I was writing this review in my head as I read. I was going to say that this is more ‘literary’ than I normally read, by which I mean it uses more complex language and imagery than my usual crime fare. I was going to say that I liked it, but it didn’t set me on fire. Until it did. I didn’t see it coming. Completely unexpectedly I fell in love, hard, with this book. I’m going to have to buy my own copy so that I can read it again and again. I’m not going to tell you why or what happened, you have to read it yourself.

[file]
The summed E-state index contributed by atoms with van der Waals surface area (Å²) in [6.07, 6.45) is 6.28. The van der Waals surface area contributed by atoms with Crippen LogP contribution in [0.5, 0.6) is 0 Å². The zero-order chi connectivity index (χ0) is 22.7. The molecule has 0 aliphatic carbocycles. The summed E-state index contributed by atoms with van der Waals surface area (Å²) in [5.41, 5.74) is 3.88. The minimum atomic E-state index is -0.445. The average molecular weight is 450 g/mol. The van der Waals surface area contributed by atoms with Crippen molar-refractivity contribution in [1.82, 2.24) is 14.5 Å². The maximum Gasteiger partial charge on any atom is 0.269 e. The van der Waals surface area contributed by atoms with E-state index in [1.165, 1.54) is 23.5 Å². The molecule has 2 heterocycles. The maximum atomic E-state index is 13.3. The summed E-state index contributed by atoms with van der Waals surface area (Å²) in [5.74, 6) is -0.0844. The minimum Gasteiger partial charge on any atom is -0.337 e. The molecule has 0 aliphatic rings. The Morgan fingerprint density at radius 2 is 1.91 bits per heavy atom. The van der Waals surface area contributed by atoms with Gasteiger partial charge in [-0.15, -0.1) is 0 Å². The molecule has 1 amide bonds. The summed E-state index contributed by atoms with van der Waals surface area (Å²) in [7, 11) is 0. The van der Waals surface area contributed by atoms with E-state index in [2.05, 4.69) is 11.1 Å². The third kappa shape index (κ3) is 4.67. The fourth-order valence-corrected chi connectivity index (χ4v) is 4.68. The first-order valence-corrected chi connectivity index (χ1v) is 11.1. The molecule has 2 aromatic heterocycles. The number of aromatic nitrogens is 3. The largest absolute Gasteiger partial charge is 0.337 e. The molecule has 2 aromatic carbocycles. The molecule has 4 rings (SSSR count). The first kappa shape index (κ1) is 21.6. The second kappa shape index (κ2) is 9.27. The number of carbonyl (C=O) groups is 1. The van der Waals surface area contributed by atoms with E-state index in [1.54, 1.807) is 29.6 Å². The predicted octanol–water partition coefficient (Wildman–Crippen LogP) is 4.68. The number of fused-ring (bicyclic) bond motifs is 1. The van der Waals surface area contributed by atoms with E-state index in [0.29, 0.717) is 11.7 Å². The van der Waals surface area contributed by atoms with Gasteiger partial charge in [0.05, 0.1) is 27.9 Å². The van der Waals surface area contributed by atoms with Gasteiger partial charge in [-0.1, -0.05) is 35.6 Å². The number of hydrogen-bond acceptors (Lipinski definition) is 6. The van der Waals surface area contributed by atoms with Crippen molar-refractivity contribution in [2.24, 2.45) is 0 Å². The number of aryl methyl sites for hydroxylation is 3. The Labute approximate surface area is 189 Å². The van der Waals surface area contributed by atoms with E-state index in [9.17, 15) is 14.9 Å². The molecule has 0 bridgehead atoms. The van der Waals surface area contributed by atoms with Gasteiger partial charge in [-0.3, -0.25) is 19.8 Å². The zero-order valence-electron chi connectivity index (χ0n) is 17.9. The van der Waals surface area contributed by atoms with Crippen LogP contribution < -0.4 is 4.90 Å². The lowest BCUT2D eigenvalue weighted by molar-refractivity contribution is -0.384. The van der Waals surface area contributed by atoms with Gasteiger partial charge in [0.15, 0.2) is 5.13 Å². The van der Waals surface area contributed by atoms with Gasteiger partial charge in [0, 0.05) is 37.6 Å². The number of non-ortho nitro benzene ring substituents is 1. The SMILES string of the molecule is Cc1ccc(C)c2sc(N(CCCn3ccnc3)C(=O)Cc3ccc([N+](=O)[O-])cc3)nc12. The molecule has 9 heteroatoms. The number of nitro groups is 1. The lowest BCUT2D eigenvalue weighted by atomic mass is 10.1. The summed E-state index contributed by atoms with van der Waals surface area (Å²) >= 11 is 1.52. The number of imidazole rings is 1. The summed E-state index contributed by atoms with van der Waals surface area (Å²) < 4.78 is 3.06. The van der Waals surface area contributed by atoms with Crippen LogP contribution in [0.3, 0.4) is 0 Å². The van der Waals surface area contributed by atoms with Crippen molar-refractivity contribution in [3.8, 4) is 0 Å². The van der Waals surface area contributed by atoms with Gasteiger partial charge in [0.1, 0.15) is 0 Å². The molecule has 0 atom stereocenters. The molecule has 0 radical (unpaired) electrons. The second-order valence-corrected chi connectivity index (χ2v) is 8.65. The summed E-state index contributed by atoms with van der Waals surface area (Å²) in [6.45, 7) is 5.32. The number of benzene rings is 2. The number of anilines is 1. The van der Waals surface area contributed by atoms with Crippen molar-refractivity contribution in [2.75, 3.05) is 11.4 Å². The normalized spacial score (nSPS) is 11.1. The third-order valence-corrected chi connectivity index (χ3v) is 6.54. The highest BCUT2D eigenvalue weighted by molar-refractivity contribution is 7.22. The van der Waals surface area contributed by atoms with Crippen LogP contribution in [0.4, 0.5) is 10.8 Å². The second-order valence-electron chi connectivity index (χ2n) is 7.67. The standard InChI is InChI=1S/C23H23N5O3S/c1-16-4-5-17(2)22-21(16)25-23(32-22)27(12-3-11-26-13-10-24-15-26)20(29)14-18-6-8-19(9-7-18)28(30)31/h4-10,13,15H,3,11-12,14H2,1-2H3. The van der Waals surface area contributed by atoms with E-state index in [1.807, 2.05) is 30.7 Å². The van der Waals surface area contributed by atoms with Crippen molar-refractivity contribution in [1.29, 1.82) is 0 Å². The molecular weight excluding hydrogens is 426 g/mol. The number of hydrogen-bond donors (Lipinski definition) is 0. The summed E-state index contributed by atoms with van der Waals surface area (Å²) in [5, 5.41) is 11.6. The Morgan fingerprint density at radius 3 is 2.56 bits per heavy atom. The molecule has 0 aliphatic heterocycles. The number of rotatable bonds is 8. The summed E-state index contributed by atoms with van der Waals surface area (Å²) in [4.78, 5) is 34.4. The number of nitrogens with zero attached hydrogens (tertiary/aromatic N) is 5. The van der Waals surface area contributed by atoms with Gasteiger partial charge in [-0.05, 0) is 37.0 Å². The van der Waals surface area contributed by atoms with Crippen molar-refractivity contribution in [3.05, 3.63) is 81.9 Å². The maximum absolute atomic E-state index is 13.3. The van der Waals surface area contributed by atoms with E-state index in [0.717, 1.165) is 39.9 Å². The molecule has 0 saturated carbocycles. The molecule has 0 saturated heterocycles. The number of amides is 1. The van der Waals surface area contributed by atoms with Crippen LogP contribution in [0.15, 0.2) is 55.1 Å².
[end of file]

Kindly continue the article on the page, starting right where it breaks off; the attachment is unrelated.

The back blurb, now for me filled with promise – now that I love this book now that I know, doesn’t give much away:
It is 1907 and the Blue Mountains are filled with the grand dreams of elsewhere. Eureka Jones, a young pharmacist’s assistant with historical eyes, falls in love with Harry Kitchings, a man who takes pictures of clouds and succumbs to the ‘madness of photography’. Their love turns the mountains sapphire blue.
I can’t promise that this book will make you fall in love with it. I can’t promise you will like it. But I think it is worth giving it a try. It was shortlisted for the Miles Franklin Award in 1998, Peter Carey’s Jack Maggs won that year. Jack Maggs was okay, but I think this book is better.